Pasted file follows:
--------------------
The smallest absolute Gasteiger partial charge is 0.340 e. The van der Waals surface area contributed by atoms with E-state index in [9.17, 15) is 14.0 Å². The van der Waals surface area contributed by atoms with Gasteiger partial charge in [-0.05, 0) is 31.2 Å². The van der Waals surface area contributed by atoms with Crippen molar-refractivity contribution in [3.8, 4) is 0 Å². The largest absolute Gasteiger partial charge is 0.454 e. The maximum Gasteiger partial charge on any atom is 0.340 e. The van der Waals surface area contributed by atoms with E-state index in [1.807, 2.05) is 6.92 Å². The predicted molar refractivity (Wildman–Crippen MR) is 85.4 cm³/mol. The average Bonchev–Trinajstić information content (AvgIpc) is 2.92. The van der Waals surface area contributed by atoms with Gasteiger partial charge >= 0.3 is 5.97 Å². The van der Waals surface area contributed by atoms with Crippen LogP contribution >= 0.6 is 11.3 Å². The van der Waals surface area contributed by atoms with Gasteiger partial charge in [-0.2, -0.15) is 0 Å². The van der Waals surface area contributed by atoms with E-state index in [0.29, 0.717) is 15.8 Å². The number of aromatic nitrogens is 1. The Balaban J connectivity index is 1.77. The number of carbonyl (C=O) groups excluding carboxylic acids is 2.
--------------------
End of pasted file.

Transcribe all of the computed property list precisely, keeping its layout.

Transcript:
The smallest absolute Gasteiger partial charge is 0.340 e. The van der Waals surface area contributed by atoms with E-state index in [9.17, 15) is 14.0 Å². The van der Waals surface area contributed by atoms with Gasteiger partial charge in [-0.05, 0) is 31.2 Å². The van der Waals surface area contributed by atoms with Crippen molar-refractivity contribution in [3.8, 4) is 0 Å². The largest absolute Gasteiger partial charge is 0.454 e. The maximum Gasteiger partial charge on any atom is 0.340 e. The van der Waals surface area contributed by atoms with E-state index in [1.807, 2.05) is 6.92 Å². The predicted molar refractivity (Wildman–Crippen MR) is 85.4 cm³/mol. The average Bonchev–Trinajstić information content (AvgIpc) is 2.92. The van der Waals surface area contributed by atoms with Gasteiger partial charge >= 0.3 is 5.97 Å². The van der Waals surface area contributed by atoms with Crippen LogP contribution >= 0.6 is 11.3 Å². The van der Waals surface area contributed by atoms with Gasteiger partial charge in [-0.2, -0.15) is 0 Å². The van der Waals surface area contributed by atoms with E-state index in [0.29, 0.717) is 15.8 Å². The number of aromatic nitrogens is 1. The Balaban J connectivity index is 1.77. The number of carbonyl (C=O) groups excluding carboxylic acids is 2.